Paintings from Warmun
Mabel Juli, David Cox, Lena Nyadbi, Churchill Cann, Gordon Barney, Phyllis Thomas and Shirley Purdie
25 September 2015 - 23 October 2015
Paintings from Warmun: roomsheet
Mabel Juli, Garnkiny Ngarranggarni, 2010, natural ochre and pigments on canvas, 1200x1800mm. Work courtesy Tim Melville Gallery, acquired by the Chartwell Collection August 2015.
Warmun is a community of about 400 people in the Kimberley region of far north Western Australia. The Warmun Art Centre there was founded by Queenie McKenzie, Madigan Thomas, Hector Jandany, Lena Nyadbi, Betty Carrington and Patrick Mung Mung, members of the contemporary painting movement that began in the mid-1970s. Warmun Art Centre is owned and governed by the Gija people, its income returned to the community. Today some 50 emerging and established Gija artists work there.
Paintings from Warmun includes works by Mabel Juli, David Cox, Lena Nyadbi, Churchill Cann, Gordon Barney, Phyllis Thomas and Shirley Purdie. ‘I don’t paint another country, I paint my own’, says Mabel Juli. In these paintings the material is the work; they are earth and mineral as well as images. Each of the works is a narrative vividly connected with the place it was made. As Anna Crane (community programmes coordinator at Warmun Art Centre), has written, while the social contexts and physical landscapes in which these narratives are founded and sustained are unsettled—historically and today, through colonial governance structures that have violently denied Aboriginal access to land, resources and cultural inheritance—oral traditions, and latterly, painting, have been significant in carrying knowledge from one generation to the next.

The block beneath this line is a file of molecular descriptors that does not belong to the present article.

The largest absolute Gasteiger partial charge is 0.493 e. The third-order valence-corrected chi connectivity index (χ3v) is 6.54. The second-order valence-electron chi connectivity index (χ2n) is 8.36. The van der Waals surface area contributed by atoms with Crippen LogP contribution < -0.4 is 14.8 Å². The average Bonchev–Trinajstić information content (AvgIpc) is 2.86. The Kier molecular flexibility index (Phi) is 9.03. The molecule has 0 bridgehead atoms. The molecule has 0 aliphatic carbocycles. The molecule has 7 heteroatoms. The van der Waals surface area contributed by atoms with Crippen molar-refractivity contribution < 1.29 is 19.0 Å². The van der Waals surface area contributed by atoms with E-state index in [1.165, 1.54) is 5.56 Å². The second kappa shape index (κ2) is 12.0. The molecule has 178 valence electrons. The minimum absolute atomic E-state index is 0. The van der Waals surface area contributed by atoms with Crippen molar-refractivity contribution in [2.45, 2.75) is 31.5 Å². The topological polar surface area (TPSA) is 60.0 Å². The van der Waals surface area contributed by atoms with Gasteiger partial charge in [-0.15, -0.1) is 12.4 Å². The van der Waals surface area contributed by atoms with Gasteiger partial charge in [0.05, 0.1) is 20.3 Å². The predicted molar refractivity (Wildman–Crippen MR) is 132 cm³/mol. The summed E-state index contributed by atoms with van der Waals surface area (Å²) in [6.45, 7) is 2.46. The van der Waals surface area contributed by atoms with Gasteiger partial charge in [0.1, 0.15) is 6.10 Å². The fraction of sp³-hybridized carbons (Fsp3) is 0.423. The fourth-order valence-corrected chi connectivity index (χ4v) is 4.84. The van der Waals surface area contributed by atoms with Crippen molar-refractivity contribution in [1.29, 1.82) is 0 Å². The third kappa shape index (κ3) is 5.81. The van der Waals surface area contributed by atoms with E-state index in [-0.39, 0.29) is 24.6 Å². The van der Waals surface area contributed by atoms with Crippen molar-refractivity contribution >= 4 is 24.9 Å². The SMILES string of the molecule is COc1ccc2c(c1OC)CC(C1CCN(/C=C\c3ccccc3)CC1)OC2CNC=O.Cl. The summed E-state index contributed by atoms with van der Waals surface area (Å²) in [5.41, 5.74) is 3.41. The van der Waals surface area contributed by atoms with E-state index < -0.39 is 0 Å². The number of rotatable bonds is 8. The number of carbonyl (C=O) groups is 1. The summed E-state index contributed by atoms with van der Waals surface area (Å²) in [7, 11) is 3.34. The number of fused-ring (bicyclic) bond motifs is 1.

The significance of this political voice has urgency. Recent reforms in the Indigenous Affairs Department under the Tony Abbott led federal government, and the closure of remote Aboriginal communities proposed by Western Australian Premier Colin Barnett, threaten the wellbeing of the Warmun community and many others. Artists from the community have been strongly outspoken in resistance to the new legislation.
Works by these artists have travelled all over the world; in Lena Nyadbi's case her painting Dayiwul Lirlmim, 2013 is recreated large-scale on the rooftop of the Musée du quai Branly in Paris, following her 2006 exhibition there. Exhibited in Auckland, the paintings from Warmun shift again into a new place and cultural context, one not so far from home, but the limits of language, the knowledge of stories and even the formal vocabulary of painting make the distance a very real one.
This exhibition is intended as a space to acknowledge these ‘constellations of related knowledge’,1 and their complex connections with the social and material world. Asked how she learned the story of the Moon Man—an important dreaming for her country—Mabel Juli says: ‘My mother and father. And he’s a, his Ngarranggarni [Dreaming rock] is right there in Springvale, in Yari. My mother and my dad used to take me everywhere, walkabout. Show me all the Ngarranggarni everywhere.’2
1 Anna Crane, Garnkiny: Constellations of Meaning (Warmun: Warmun Art Centre, 2014), 3.
2 Mabel Juli, ‘Nginyjiny Berdij Laarne, The one who stands on top’, Garnkiny: Constellations of Meaning (Warmun: Warmun Art Centre, 2014), 47.